It is remiss of me I know but I simply haven't had the time to update the goings on since last week.
I've had two serious engagements - the first at the wedding of the Mayor of Mosna's son and the second a two day conference of the Regional Committees of the Gurkha Welfare Trust. I think I averaged about 4 hours sleep a night for the last week.
I drove to Luton and stayed the night as I needed to check in about 4am on last Friday. I can never sleep properly when I know I have to be up early - I tend to doze.
By the time Alin collected me at Cluj airport and got me to Medias the wedding party was already at the BinderBubi waiting for us. The party was already starting and ended up about 3am. It was in the best Lear traditions of doing everything BEFORE the official do - much more fun.
8am saw us in our wedding clothes and walking into the Mayor's house in Mosna, to have liqueurs and wine pressed into our hands and cakes of all sorts. The photographer was there too, and took enough pictures to fill several albums, along with a solid video which, by the time he finished will run for something like 28 hours. There's a nice touch in that the under-priest, if such a thing exists, gives a blessing to the parents of the groom and their house, and reminds the groom he should thank his mother and father for all they have done for him. We all trooped to the bride's parents house, where the scene was repeated. As part of tradition, the bride is prevented from leaving by children and the path can only be cleared by throwing money for them to scrabble for.
11 am saw us at the Medias town hall for the official wedding, and 12:30 at the Medias Romanian Orthodox Cathedral for the blessing. I was one of the candle bearers ( prestigious appointment) but I was somewhat discomfited by the fact that my candle broke and drooped. No one seemed too bothered.
So by 2pm we were on parade at the BinderBubi again, and waiting for the guests. You may say surely they would all be with us - but no. The wedding party itself is largely immediate family and friends, in this case about 20 people, with a further 200 odd for the lunch. Champagne was drunk and glasses smashed to drive away the evil spirits.
I say lunch, but most of the people didn't appear until 4 and the eating and drinking went on until past midnight. There were Romanian songs and dances, and some of the best dancers could only be described as hugely overweight, yet twirled and whirled like dervishes.
The menu was the same as it always is, with the obligatory chicken noodle soup, but in this case two extra courses - Poire Belle Helene and an extra meat and potato course at midnight.
Fortunately, the Mayor and his wife were sitting quite far from me as I was on the top table, and the parents of both sides sit in the main guest area, so I was able to avoid most of the alcohol.
The thing I enjoyed the most was that there were so many people there I knew - many more than I would have known at a wedding in Glasgow - from senators and deputies, various mayors and chiefs of police, but also the town hall cleaner and local farmer.In the strangest way it was totally egalitarian, yet each level having respect for each other and entirely as it should be.
The bride was stolen and I ransomed her for 2 bottles of whisky and a crate of beer - cheap in the circumstances - and then the envelopes with the cash started coming.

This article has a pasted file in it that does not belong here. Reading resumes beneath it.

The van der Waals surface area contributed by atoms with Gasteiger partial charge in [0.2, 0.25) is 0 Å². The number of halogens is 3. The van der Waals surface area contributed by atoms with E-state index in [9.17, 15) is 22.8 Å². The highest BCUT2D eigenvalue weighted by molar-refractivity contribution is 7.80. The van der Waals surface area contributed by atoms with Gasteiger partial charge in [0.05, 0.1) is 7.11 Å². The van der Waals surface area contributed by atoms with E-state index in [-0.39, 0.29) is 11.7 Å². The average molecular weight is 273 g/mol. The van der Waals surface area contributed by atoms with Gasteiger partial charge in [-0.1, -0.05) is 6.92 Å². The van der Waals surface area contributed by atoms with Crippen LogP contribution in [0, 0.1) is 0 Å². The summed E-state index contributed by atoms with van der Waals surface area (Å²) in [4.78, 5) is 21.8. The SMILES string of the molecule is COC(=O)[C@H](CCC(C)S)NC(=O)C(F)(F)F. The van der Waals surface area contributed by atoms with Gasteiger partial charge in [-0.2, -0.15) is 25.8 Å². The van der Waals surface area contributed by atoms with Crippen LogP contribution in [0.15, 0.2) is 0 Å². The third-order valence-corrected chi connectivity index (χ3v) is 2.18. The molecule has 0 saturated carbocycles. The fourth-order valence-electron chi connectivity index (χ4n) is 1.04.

I have no idea how much was gathered in, but at a guess well over £25,000. There were a lot of very well connected people there.
The next morning Alin and I managed to do some business before the after lunch lunch started at 1pm in Mosna village hall. I had to leave by 4 pm to drive back to Cluj to catch the early flight to Luton, and again hardly slept as I had to be up around 3 am. It was a wonderful couple of days and I wouldn't have missed it for anything.
I drove from Luton to Salisbury, and checked in to the White Hart hotel. They took the money off my credit card. There were 17 delegates and they did the same for everyone.
Except the Trust had already paid for the rooms and where horrified when I told them about it later.
The Trust did us proud with excellent food and drink ( elderflower cordial in my case) for the next two days. Despite getting into bed by 11 pm each night, we all had homework and position papers to read for questions the next day, hence the lack of sleep.
Two particular things struck me.
Firstly, DFID has been partnering the GWT in a water project in Nepal on a £ for £ basis, to the tune of £1.4million each annually. DFID announced they were pulling out of it last month, for the year starting 1st April. The Trust, because they are slightly more honourable than the Government, have decided to shoulder the whole cost, as it is a good for the whole community. The second was the method whereby the MOD always paid all the costs of GWT operations ( as opposed to charity) in Nepal, and this is written in a legal document governing the recruitment and medical requirements of Gurkhas throughout their lives. At the same time as scrapping the water project, they cut their contribution to these operations by 25%. Really honourable people,the MOD. Naturally, the GWT has taken on these extra expenses.
At the conference,Nepalese curries were consumed with great gusto, and much good work was done. One of the most interesting lectures was a series of slides showing Nepal ten years ago and now - the most obvious changes were the gigantic mud and mountain landslides that change the geography and destroy man's puny efforts.
I left about 2pm on Wednesday and went to visit my old Maths teacher who lives just outside Salisbury. We spent a happy hour chatting ( I wish I could say we swopped mental arithmetic problems and giggled furiously at them) and then I set off for the long slog back.
And of course I couldn't sleep when I got to bed just before 1am...